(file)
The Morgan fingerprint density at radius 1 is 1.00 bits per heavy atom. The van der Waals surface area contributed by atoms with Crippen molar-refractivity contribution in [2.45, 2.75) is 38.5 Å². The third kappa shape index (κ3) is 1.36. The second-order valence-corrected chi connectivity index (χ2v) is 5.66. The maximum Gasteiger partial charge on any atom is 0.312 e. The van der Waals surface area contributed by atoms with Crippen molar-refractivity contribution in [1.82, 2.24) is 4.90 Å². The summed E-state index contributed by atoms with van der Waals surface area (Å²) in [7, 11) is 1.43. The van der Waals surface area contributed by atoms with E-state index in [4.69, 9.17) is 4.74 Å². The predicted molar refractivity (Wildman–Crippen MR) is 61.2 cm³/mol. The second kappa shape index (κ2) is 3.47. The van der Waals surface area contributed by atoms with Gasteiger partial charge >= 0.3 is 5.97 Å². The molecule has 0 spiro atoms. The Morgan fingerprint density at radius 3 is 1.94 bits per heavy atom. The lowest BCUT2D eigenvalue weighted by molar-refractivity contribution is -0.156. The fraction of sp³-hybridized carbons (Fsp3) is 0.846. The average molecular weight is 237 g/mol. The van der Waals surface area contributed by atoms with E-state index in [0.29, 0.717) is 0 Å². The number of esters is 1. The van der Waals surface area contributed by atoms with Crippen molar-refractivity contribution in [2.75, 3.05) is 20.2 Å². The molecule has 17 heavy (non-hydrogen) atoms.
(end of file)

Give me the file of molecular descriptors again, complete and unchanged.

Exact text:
The Morgan fingerprint density at radius 1 is 1.00 bits per heavy atom. The van der Waals surface area contributed by atoms with Crippen molar-refractivity contribution in [2.45, 2.75) is 38.5 Å². The third kappa shape index (κ3) is 1.36. The second-order valence-corrected chi connectivity index (χ2v) is 5.66. The maximum Gasteiger partial charge on any atom is 0.312 e. The van der Waals surface area contributed by atoms with Crippen molar-refractivity contribution in [1.82, 2.24) is 4.90 Å². The summed E-state index contributed by atoms with van der Waals surface area (Å²) in [7, 11) is 1.43. The van der Waals surface area contributed by atoms with E-state index in [4.69, 9.17) is 4.74 Å². The predicted molar refractivity (Wildman–Crippen MR) is 61.2 cm³/mol. The second kappa shape index (κ2) is 3.47. The van der Waals surface area contributed by atoms with Gasteiger partial charge >= 0.3 is 5.97 Å². The molecule has 0 spiro atoms. The Morgan fingerprint density at radius 3 is 1.94 bits per heavy atom. The lowest BCUT2D eigenvalue weighted by molar-refractivity contribution is -0.156. The fraction of sp³-hybridized carbons (Fsp3) is 0.846. The average molecular weight is 237 g/mol. The van der Waals surface area contributed by atoms with E-state index in [0.29, 0.717) is 0 Å². The number of esters is 1. The van der Waals surface area contributed by atoms with Crippen molar-refractivity contribution in [2.75, 3.05) is 20.2 Å². The molecule has 17 heavy (non-hydrogen) atoms.